But I'm putting my foot in the strongly correlated camp... just because I had to make a choice :-)

dlaloum's picture

DO measurements correlate with subjective auditory experience - yes but only if you know which measurement matches which auditory experience. - And the auditory experience also involves a lot of psycho acoustics...

As an example, small variations in level (sometimes below 0.5db) can be sensed, but we hear them as changes in tone, additional detail, improvement/decrease in quality - we do not perceive them as a change in level.

Where we have a measurement that does not correlate at all to the subjective listening experience in any way - it is relevant to ask why we are measuring that parameter!

And on the other side of that coin, where we have a subjective experience and no way of measuring it, it is time to put on our thinking caps and work out a way of measuring it. (which usually first requires understanding how we perceive it... both physically and mentally)

Does the current output of an amp correlate to the subjective listening experience? - Yes, but only if comparing speakers that push that current output vs another set that don't.

More measurements - yes please!
More articles on how the measurements relate to perception - yes please!
More articles on audio perception.... absolutely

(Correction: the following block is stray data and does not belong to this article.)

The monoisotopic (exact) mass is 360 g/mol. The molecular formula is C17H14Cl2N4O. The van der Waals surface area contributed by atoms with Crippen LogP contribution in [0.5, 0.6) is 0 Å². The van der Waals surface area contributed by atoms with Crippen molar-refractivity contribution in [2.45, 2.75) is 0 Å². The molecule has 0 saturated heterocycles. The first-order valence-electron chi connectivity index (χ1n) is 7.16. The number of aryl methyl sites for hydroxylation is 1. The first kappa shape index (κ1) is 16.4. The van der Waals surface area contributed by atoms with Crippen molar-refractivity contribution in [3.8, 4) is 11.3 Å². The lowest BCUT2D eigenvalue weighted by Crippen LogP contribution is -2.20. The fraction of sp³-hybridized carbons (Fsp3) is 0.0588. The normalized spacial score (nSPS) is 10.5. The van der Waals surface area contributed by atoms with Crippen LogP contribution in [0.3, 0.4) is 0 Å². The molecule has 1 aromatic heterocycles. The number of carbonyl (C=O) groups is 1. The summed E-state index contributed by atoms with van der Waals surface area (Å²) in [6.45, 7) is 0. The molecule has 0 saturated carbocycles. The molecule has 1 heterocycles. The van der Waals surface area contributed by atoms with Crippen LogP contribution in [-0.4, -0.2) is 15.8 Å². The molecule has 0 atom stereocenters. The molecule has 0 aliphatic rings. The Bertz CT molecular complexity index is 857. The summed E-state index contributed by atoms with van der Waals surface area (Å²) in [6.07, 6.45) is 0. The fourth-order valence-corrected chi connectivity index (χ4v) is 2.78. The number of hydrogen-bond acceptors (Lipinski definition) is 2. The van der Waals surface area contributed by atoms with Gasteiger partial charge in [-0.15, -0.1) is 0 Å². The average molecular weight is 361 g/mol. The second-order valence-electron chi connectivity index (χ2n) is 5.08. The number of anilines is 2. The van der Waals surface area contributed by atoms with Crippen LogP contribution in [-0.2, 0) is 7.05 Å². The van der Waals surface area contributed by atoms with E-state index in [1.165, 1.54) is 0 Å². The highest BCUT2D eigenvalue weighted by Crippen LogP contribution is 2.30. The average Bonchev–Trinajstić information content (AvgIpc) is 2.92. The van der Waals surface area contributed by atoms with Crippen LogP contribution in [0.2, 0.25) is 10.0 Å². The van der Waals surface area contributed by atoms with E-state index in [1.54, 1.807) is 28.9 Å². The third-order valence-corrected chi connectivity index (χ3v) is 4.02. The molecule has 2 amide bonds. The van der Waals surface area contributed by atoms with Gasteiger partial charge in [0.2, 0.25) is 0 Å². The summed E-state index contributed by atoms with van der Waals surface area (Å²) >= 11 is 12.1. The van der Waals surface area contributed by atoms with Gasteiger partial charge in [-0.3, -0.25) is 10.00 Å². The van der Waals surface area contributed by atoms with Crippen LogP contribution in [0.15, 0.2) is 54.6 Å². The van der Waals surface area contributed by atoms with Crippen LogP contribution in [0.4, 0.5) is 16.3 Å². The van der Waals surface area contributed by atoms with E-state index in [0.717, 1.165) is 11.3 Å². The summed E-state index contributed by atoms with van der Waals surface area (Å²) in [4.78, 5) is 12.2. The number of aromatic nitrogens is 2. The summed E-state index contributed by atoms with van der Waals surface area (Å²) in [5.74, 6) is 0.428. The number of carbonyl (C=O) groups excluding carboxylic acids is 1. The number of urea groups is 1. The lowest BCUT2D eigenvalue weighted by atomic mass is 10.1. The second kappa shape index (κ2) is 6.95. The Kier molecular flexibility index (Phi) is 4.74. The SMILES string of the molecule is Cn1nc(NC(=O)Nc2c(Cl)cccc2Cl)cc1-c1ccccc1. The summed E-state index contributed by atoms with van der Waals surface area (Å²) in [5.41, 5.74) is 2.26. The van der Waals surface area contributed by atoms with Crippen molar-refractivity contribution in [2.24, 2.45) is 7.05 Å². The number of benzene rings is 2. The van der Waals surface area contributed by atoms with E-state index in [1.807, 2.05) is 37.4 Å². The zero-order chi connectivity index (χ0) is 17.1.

Perrin1710's picture

I have built my own FL/C/FR speakers for my HT setup. Using new speakers in their encasing I am using Hypex AS2/100 amps that have DSP capabilities. I chose those to be able to tune my speakers for the optimal sound (they are on-wall-in-cabinet designs). After my first setup (measurements as flat as possible) of the filter design I broke in the speakers for a while. With a friend I scheduled a session some weeks after the first setup. The speakers lacked some 'sparkle' and we both felt that the upper midband was a bit subdued. Then we started measuring. Low and behold; there were volume problems at certain frequencies. And yes, mainly in the upper mid and higher frequencies. Changing the settings made the speakers come to life and I have been enjoying their sound ever since.

DaleC's picture

I would like to see a cross correlation of data between this subject and "how much money do you spend on cables?". I bet it would be interesting.

Nyal Mellor's picture

From both the equipment and room side! I recently had the pleasure of working with Dr. Toole and he has truly put a lifetimes working into better understanding the relationships between what we hear and what we measure.

William Sommerwerck's picture